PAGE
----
Winner of the Pulitzer Prize

War, Memory and the Future

“War, Memory and the Future” was originally published in The Asian American Literary Review, volume 2, issue no. 1, pages 277 – 288 (Winter/Spring 2011).


Even as an American child, I was always aware of the presence of the dead. Although my Catholic father and mother did not practice ancestor worship, they kept photographs of their fathers and their mothers on the mantel and prayed to God before them every evening. In the eighties, news of my grandparents’ passing into another world arrived one after the other, accompanied by more photographs in black and white, of rural funeral processions marching through a bleak land, of mourners dressed in simple country clothes and white headbands, of wooden coffins lowered into narrow graves. I knew the fathers and mothers of my father and mother only through their photographs, where they never smiled and where they posed stiffly.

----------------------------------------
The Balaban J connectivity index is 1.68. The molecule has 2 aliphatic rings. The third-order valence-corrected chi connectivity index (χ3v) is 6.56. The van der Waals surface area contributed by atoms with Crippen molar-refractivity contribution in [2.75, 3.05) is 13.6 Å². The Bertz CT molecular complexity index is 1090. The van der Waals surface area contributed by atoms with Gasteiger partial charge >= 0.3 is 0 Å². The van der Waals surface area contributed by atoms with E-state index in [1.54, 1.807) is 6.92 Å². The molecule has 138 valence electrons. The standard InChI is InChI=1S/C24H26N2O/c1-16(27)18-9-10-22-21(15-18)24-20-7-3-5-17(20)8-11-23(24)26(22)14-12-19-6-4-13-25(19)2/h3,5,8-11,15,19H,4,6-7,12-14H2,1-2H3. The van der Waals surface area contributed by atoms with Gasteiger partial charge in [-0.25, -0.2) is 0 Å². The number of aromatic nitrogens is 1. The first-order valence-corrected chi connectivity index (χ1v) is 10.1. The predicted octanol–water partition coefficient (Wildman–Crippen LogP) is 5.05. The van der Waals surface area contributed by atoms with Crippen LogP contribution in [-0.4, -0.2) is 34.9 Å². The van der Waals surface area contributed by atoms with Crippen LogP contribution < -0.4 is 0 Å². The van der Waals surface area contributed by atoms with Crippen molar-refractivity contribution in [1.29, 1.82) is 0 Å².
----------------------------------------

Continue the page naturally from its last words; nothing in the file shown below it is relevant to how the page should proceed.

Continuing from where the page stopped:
Visiting the homes of other Vietnamese friends in California, I always paused to study the photographs of their relatives, invariably captured in black and white. These photographs, emblematic of a lost time, a lost place, and, in many cases, lost people, were universal signs of our place in the world as refugees, found in every household as keepsakes of memory, hallowed signs of our haunting by the past. Photographs are the secular imprints of ghosts, the most visible sign of their aura, and the closest many in the world of refugees could come to living with those left behind. For many refugees, the clothes on their backs and a wallet full of photographs were all the things they carried with them on their flights. In the strange new land they found themselves in, these photographs transubstantiated into symbols of the missing themselves.

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